Supershoppers provide unique growth opportunities.

Fashion’s brick-and-mortar retailers might not be seeing it, but shoppers are feeling much more optimistic.

The Index of Consumer Sentiment shot up to 94.7 this month from 89 last month, according to The University of Michigan’s Surveys of Consumers. That breaks a four-month run of declines when the index showed shoppers growing more dour.

“Despite the meager GDP growth as well as a higher inflation rate, consumers became more optimistic about their financial prospects and anticipated a somewhat lower inflation rate in the years ahead,” said Richard Curtin, chief economist of the Surveys of Consumers.

“The biggest uncertainty consumers see on the horizon is not whether the Fed will hike interest rates in the next few months, but the outlook for future government economic policies under a new president,” Curtin said. “This has increased their emphasis on maintaining precautionary savings, although the savings rate is not expected to increase much beyond its current level.”

The economist projected inflation-adjusted consumer expenditures would rise 2.5 percent this year and 2.7 percent next year.

IHS Global Insight economist Chris Christopher described the reading of shopper sentiment as “very good” and said, “Consumers are satisfied that the volatility and stock market worries of the first part of the year are behind them; therefore, consumer spending is likely to pick-up to a more robust growth rate and the saving rate is likely to fall a bit.”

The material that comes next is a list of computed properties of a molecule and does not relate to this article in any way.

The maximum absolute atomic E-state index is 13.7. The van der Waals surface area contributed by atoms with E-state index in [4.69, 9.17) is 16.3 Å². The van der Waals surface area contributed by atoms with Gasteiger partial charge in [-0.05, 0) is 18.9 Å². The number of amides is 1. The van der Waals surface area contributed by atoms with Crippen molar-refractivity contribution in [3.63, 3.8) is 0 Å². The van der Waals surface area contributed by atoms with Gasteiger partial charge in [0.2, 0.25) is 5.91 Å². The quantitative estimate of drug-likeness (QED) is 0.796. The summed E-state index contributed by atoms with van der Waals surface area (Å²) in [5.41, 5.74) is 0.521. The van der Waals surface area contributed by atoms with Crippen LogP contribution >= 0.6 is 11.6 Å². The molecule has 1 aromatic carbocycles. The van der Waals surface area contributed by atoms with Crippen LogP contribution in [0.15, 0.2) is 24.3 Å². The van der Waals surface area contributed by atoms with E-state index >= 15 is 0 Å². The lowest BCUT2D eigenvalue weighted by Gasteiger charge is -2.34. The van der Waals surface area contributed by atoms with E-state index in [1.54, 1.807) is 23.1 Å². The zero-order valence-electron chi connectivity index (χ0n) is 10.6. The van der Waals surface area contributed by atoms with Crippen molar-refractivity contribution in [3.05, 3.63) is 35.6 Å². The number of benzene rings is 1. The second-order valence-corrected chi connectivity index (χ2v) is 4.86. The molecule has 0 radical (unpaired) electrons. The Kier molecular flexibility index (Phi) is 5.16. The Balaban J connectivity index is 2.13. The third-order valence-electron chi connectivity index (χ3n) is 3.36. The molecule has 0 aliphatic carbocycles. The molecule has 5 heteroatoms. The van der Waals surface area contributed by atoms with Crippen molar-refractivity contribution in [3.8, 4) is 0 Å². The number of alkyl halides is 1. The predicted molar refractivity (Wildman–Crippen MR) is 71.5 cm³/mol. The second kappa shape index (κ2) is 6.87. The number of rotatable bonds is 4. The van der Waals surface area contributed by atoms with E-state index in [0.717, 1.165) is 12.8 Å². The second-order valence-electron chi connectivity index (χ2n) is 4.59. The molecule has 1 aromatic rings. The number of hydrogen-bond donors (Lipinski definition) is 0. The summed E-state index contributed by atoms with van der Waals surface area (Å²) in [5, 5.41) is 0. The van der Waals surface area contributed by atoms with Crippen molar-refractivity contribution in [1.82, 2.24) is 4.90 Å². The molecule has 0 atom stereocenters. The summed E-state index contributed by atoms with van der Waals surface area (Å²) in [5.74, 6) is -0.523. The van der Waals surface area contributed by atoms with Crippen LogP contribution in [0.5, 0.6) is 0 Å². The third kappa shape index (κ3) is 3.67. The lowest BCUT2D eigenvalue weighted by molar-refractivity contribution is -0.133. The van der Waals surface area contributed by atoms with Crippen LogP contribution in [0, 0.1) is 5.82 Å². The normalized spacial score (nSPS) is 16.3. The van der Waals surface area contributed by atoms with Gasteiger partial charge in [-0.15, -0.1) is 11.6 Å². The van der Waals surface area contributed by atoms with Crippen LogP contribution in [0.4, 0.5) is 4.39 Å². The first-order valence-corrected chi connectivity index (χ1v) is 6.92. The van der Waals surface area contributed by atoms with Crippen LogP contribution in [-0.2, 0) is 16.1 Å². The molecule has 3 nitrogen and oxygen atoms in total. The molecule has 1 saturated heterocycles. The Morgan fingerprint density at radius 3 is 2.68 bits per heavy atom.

Fashion retailers, particularly department stores, have yet to feel these good vibes, although many chains weighing in with tough first-quarter results expressed optimism for the second half.

Investors and analysts have become cautious on the apparel world, which seems to be facing particular apathy and more competition from the web.

Cowen & Co. analyst Oliver Chen this week made his case as to why clients should reduce their exposure to retail stocks, pointing to:

• too much inventory;

• share gains by Amazon;

• a reluctant consumer;

• election year anxiety; and

• a summertime retail stock lull.

Chen did have some caveats for investors. “We do not want you to lose sight of good long-term ideas which should prevail over time: off-price, elite global brands and nonapparel leaders,” he said.

On conference calls with investors, fashion’s top executives have over the past several weeks tried to explain how they are prepared to weather the current storm.

Guess Inc. chief executive officer Victor Herrero acknowledged the tough first quarter, but distanced his company from the troubled department store sector and expressed a readiness to shutter U.S. stores or renegotiate rents to help boost profitability down line.

He also stressed that Guess was a global player and one of the “very few U.S.-based retailers that has the majority of its revenues from outside the U.S.”

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